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Answer: Significant strides have been made since the establishment of the Commission on Fire Accreditation International Inc. (CFAI). After 15 years of developing standards, CFAI was created in 1996 to provide a comprehensive assessment tool to achieve a uniform standard of excellence for the fire service. The challenge is converting the standards of CFAI into a language every citizen can understand.
In January 2003, I wrote a column called: “Marketing the Effectiveness of Your Department.” I received over 1,000 e-mails after that column was published. Obviously, this subject is of intense interest. In my June 2004 column, as the final installment of a four-part piece on marketing, I discussed the aspects of price and value. Again, I received many responses. This month’s column will dig in even deeper to the issue of measuring departmental effectiveness and why it is so important. Finally, this column will provide ideas for a single “report card” status report for those measurements that the public can understand.
The environment. Why would a citizen need a measuring device for a fire department? Probably to make an informed decision about whether we continue to be a value for their money. Most of us know that we are long past the days when it could be taken for granted that the fire department will receive the resources it wants just because it asks for them. It would serve us well just to review, for a minute, the environment in which we operate.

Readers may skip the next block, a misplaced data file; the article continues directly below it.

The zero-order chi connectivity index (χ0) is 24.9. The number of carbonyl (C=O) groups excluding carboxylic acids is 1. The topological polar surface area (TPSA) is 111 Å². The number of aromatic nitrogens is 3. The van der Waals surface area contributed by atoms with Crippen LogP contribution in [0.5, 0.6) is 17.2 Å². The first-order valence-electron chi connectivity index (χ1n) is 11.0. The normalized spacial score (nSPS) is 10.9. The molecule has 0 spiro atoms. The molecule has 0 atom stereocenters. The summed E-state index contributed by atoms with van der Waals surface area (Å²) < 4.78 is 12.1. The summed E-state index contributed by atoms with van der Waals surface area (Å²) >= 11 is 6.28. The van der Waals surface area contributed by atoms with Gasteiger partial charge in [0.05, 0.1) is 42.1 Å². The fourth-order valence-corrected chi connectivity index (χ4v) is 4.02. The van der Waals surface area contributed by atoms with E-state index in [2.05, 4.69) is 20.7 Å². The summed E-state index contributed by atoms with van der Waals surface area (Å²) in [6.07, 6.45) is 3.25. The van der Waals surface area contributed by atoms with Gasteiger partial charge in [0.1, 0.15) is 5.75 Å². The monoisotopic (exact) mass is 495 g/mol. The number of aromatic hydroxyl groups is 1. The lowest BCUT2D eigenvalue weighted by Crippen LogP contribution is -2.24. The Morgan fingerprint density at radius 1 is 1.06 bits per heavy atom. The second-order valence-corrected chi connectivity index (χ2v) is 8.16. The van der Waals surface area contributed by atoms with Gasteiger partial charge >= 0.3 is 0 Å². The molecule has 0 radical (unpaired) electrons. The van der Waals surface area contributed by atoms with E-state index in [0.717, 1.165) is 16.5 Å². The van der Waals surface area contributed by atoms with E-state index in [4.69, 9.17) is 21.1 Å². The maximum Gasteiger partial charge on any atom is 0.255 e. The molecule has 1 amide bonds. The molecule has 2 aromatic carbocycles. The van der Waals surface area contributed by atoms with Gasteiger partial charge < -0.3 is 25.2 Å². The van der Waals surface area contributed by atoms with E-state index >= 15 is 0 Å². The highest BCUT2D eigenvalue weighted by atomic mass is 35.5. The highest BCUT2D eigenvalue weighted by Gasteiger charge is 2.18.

There is not a business, institution or individual today that is not susceptible to measurement. A business uses a number of measurements to determine its “health.” In publicly held businesses, this is standard and is usually expressed in an annual report, punctuated by quarterly updates. Consider the kind of scrutiny a successful business applies to itself on behalf of its stockholders. Should a public service have any less rigorous observation? The answer is obvious, yet this is not necessarily the situation.
Government bureaucracy has long had a reputation for overspending with the trust, yet without the rigor of a watchful public. Some in public service have used the fact that we are not a business to blur the “bottom line” discussion when asked to be accountable. The worn-out response is that “we do not turn a profit.” The fact is that regardless of the profit discussion, we are critically accountable to the entire “market.” It is true that we are measured in different ways, but in the end someone must pay the bill. The “bill” is spelled “money,” from the citizens, businesses and institutions we protect.
What does measurement have to do with me? As a firefighter you may ask, “What does this have to do with me today as I start or end my shift?” Here’s the answer. I have rarely met a firefighter who did not love what he or she was doing. Want to keep doing it? Then consider yourself to be a public service business of one firefighter. How much measured, tangible value do you bring to the department, enhancing its value to the citizens it protects? How much intangible value do you bring? That last one is critical, because much of it depends on the value of departmental and individual relationships. How much value does your team bring to the department and to the citizens? And because we cannot be inside the heads and hearts of citizens every day and night, much of this value depends on perception. Enter the marketing equation.
Accountability and marketing. All of this discussion points to the following: department accountability, organizational effectiveness and return on taxpayer investment. Why should it be so important to the fire service? Because we are a completely transparent service created to meet the life-safety needs of the entire market or jurisdiction in which we are located. We exist for our citizens, not to sell a widget and make a profit.